Wage & Hour Tip
Salaried Does Not Necessarily Mean Exempt From OvertimeJune 20, 2012
A common misconception is that paying a salary to an employee makes the employee exempt from the overtime requirements of the Fair Labor Standards Act (FLSA). In reality, many salaried employees do not qualify for any exemption from overtime obligations, and relying solely upon whether employees are paid a salary in classifying them as exempt or nonexempt will almost certainly result in misclassifications. Employees cannot agree or acquiesce to be paid as an exempt employee if they do not otherwise meet the requirements for exemption in the FLSA, so proper classification of employees is important. To be exempt from overtime payments, the employee must be paid on a salary basis (the “salary basis test”) and the employee must meet certain tests regarding their job duties (the “primary duties test”).
Being paid on a salary basis means that the employee is paid a predetermined salary of at least $455 per week. The amount cannot be reduced because of variations in the quality or quantity of the employee’s work. The salary requirement does not apply to outside sales employees, teachers, employees practicing law or medicine and in certain situations where an employee is paid on a fee basis. In addition, exempt computer employees may be paid at least $455 on a salary basis or on an hourly basis at a rate not less than $27.63 an hour.
To pass the primary duties test, the employee’s job duties must meet the requirements of one of the established exemptions. The most common exemptions include:
- The executive exemption, which applies where an employee (1) has as his or her primary duty the management of the enterprise or of a customarily recognized department or subdivision thereof; (2) customarily and regularly supervises two full time employees or their equivalent; and (3) has the ability to hire or fire employees or be able to make recommendations which are given particular weight regarding hiring or firing or material changes in status.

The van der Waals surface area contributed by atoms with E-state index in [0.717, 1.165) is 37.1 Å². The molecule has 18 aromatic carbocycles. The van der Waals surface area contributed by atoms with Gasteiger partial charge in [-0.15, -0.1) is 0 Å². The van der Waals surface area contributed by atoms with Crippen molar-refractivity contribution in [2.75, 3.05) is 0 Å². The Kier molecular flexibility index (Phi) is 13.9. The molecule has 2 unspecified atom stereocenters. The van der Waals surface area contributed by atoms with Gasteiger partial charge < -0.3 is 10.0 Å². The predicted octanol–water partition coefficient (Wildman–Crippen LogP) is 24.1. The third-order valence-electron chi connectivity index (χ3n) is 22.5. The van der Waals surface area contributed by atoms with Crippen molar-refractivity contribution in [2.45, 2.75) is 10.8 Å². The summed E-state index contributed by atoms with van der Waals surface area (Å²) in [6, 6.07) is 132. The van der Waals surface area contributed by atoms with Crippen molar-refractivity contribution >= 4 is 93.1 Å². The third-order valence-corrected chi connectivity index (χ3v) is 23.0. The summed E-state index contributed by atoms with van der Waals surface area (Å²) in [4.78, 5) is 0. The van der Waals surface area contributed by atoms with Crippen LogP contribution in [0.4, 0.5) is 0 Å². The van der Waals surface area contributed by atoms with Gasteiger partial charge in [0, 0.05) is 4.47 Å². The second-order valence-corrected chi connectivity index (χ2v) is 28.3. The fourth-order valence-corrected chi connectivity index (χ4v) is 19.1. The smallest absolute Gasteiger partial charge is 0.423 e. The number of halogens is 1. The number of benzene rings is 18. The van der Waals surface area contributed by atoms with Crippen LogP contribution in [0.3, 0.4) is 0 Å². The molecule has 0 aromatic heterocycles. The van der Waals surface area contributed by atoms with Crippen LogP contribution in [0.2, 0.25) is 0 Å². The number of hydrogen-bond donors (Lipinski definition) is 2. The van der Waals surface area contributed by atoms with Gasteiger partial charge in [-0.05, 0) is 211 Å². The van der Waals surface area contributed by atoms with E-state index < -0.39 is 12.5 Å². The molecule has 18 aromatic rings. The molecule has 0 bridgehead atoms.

- The administrative exemption, which applies to employees whose primary duty is the performance of office or non-manual work directly related to the management or general business operations of the employer or the employer’s customers; and who exercises independent judgment and discretion with respect to matters of significance.
- The professional exemption, which applies to either “learned professionals” who have knowledge of an advanced type in a field of science or learning customarily acquired through a prolonged course of intellectual instruction and study, or “artistic professional employees,” who engage in invention, imagination, originality or talent in a recognized field of artistic or creative endeavor.
- The computer employee exemption, which applies to workers whose primary duties include: the application of systems analysis techniques and procedures to determine hardware, software or system functional specifications; the design, development, documentation, analysis, creation, testing or modification of computer systems or programs based on and related to user or system design specifications; and/or the design, documentation, testing, creation or modification of computer programs related to machine operating system.
- The outside sales exemption, which applies to employees who are customarily and regularly engaged away from the employer’s place or places of business, and whose primary duty is making sales, or obtaining orders or contracts for services or for the use of facilities.
For more information on this topic, please contact a member of the Employment Law Group.